James Brown was one of few artist who,upon first hearing the box set Star Time,made a thoroughly positive musical impression on me. Only one song didn’t then nor fully does now make a huge impact on me. And of all songs it was “Get On The Good Foot”. Its one of many 70’s funk classics of course. Just when set up with so many of his classic extended funk pieces such as “There It Is”,”Hot Pants”,”Soul Power”,”The Payback” and “Funky Drummer”? Something about the groove didn’t have the same vitality to me somehow. And that opinion seems strange to any friend or family member I tell it to.

This song is also the title song of James Brown’s second 1972 album. Its one which I saw for years on CD. Mostly at the old Borders Books & Music. Yet my lack of interested in the title song had me avoiding it. That continued onto the period when I began exploring original JB albums-always favoring The Payback or any of the Apollo live albums over Get On The Good Foot. It became somewhat rare on CD and vinyl in my area during this time. When I started to here more about what the rest of the album had on it,was luckily able to snag an inexpensive used CD of it and take the whole thing in.

James Brown seems to have presented even his studio records in much the same manner he did his life shows. You would have re-workings of classics from his catalog. And he’d take the grooves and songs he was currently working-and put them into that mix. That had the effect of making JB’s studio offerings in his salad days rather more intimate affairs than most. I personally was first exposed to the title song of this album plus “I Got A Bag Of My Own” via JB’s box set ‘Star Time’. After taking many years to track this,Brown’s first double studio album,down on CD, it became clear just how important this enormous musical statement was to The Godfather at the height of his funky innovations.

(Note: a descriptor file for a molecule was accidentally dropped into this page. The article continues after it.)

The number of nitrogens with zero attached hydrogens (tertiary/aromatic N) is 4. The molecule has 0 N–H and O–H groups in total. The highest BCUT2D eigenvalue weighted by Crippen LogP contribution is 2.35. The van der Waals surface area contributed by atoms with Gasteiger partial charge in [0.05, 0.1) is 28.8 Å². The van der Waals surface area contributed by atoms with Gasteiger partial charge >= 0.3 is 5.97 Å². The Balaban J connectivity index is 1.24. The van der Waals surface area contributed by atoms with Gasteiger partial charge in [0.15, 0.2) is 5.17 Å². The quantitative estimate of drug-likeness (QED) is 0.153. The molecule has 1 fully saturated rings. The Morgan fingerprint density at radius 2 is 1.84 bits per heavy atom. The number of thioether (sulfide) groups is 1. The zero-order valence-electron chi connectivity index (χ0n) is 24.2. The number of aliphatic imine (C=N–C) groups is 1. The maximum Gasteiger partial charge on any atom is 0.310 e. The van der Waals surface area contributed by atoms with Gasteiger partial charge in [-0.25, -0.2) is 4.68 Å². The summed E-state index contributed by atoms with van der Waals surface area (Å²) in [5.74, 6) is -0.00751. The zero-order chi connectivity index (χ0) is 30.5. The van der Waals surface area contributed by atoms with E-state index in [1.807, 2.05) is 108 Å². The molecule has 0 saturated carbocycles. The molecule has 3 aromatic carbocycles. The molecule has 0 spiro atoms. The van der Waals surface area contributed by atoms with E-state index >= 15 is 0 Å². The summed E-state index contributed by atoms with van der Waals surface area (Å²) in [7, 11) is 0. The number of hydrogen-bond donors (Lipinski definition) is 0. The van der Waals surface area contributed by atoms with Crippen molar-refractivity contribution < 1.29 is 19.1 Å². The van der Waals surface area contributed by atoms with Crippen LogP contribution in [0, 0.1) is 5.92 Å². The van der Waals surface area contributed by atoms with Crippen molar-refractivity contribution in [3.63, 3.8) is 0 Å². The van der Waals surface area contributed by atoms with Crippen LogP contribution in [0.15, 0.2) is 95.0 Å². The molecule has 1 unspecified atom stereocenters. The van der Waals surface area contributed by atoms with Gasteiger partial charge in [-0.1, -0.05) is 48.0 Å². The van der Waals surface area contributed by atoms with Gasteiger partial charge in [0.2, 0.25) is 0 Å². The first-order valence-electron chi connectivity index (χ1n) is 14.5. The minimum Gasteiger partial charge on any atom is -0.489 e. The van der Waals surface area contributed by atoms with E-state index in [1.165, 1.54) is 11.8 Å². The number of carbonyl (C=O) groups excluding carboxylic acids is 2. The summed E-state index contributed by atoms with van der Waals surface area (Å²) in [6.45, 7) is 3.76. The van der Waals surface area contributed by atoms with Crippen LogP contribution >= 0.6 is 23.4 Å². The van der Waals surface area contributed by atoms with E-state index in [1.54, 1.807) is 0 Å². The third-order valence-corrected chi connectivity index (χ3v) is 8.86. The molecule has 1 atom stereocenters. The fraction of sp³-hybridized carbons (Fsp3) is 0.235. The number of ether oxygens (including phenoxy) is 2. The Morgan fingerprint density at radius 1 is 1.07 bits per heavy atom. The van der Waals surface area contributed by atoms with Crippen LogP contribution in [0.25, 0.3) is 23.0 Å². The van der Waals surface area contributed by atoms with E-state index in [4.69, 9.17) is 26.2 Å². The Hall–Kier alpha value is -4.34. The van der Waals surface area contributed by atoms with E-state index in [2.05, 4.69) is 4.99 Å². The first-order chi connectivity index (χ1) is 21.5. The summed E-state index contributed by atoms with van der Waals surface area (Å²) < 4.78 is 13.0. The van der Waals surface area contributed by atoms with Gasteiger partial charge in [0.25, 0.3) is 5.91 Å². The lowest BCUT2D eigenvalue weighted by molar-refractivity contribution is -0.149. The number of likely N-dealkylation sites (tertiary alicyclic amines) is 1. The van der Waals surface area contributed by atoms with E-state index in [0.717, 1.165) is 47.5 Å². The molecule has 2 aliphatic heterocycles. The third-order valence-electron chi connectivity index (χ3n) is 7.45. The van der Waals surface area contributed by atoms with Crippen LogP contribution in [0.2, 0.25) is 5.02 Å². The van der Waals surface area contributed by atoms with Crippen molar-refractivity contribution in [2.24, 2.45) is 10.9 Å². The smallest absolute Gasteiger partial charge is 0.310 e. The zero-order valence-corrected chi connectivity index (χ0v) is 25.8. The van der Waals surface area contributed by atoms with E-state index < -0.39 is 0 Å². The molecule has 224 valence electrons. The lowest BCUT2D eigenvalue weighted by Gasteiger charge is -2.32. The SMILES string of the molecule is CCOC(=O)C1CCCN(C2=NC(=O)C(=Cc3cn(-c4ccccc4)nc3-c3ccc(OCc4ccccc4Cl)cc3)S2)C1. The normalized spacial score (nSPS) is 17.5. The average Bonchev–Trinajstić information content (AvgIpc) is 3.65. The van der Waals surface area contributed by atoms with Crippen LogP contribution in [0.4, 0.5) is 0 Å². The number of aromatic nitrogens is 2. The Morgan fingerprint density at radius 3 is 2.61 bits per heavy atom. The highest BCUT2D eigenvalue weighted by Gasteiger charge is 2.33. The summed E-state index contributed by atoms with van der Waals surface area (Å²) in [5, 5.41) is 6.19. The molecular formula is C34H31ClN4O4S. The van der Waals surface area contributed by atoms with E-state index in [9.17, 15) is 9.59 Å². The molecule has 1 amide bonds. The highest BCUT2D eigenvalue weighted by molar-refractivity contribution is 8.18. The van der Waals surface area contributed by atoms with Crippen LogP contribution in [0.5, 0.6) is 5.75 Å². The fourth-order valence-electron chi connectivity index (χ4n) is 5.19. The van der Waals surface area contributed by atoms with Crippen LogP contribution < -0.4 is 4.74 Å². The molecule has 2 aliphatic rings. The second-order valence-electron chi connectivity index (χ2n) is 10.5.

The title track of this album is one of his known classics. For unknown reasons,this particular groove is the only JB funk jam that never totally moved me. Surprising considering how bass/guitar/horn driven it is. On “The Whole World Needs Liberation” a Latin soul jazz styled groove-filled with percussion,electric piano,heavy bass and strings illustrates a vocal call for freedom. “Your Love Was Good For Me” is a beautifully orchestrated Chicago type sweet soul number. “Cold Sweat is done up as a faster,slightly more modern take six years after the original. There’s also a recitation over a cinematic soul backdrop from Hank Ballard about JB’s musical cultural importance.